I bet there’s Fall fans out there who would… You’ve mentioned using online Fall forums and resources as part of you research for the book. So how much of this material did you need to research and how much was off the top of your head?
There was slightly less on the top of my head than I thought they might have been. What was fascinating about talking to Craig and Marc [Riley, former Fall guitarist and keyboard player] and everybody was that you all remember these things differently. There was some stuff where I thought that the accepted facts of this were nonsense so I wanted to put them right. Then you talk to Craig and Steve and Marc and they see the facts differently anyway. We couldn’t even agree about the month the album was recorded.
Did writing it make you reflect on Mark E. Smith and your relationship with him?
It did actually, yeah. I mean, I knew it was a good album, but I came away from it with a lot more respect for Mark and for the album itself and his vision for it, which I wasn’t party too and I probably didn’t know about. Once I started piecing it together, the way it all fits together and the length of the album and the name and the way the lyrics sort of cross between songs, I thought ‘bloody hell!.. It was a privilege to be on. It was a privilege to be in The Fall anyway, but looking back I was amazed just how clever it was, really.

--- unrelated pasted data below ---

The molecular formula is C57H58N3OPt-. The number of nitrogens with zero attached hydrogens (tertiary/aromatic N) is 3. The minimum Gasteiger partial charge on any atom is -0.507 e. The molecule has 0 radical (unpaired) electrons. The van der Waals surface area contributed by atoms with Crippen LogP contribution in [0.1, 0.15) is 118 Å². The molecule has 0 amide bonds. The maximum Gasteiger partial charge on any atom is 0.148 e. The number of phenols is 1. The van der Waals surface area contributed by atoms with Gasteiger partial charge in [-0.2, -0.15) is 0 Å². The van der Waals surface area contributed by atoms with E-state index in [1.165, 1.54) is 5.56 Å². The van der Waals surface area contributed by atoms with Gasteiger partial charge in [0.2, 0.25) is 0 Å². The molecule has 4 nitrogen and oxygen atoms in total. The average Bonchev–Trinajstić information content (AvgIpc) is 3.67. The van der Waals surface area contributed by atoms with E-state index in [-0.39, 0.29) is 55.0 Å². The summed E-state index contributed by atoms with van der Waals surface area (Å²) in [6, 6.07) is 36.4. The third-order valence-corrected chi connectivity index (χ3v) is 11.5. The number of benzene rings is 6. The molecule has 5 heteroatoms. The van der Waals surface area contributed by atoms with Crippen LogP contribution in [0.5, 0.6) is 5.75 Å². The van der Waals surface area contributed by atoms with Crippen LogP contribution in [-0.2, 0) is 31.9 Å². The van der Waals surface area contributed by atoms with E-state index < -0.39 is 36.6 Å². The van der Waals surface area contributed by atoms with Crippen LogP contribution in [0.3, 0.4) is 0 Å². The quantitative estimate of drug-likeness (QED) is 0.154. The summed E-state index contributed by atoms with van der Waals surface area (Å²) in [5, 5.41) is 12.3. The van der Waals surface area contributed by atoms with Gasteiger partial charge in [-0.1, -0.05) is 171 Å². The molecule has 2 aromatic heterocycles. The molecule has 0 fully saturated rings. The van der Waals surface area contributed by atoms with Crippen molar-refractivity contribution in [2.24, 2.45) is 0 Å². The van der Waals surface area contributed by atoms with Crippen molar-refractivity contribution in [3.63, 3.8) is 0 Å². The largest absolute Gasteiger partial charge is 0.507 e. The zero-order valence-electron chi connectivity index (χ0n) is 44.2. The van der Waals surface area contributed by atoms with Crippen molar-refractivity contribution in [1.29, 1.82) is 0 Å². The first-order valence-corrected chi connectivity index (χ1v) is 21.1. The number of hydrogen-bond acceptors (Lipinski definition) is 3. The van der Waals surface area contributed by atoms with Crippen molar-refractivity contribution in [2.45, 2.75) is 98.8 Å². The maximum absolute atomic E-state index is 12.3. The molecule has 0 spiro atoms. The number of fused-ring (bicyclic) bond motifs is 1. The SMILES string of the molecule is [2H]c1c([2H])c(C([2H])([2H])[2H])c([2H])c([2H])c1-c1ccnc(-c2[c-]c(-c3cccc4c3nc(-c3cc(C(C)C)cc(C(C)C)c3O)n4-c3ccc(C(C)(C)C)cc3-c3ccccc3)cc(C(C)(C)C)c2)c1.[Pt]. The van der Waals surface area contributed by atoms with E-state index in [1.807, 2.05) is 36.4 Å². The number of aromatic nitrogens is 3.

I always had respect for Mark, though. In terms of who you’d want to be the singer in your band, I’ve never been able to better him and I never will. My relationship with Mark was always pretty healthy. He was my boss and I worked for him and then everybody knows their place. It got a bit sticky sometimes with other people when he was being your mate one minute and your boss the next. But we never really had that.
I lost a bit of respect for him when he fell out with Steve but that was just one of those things. I don’t think anybody came out that ’98 tour looking particularly great. They were all a bit fried by then. But no, I’ve always respected Mark and I’ve always thought he was a genius, if you can say that about anybody who writes songs for a living, But if you can then he’s one of them.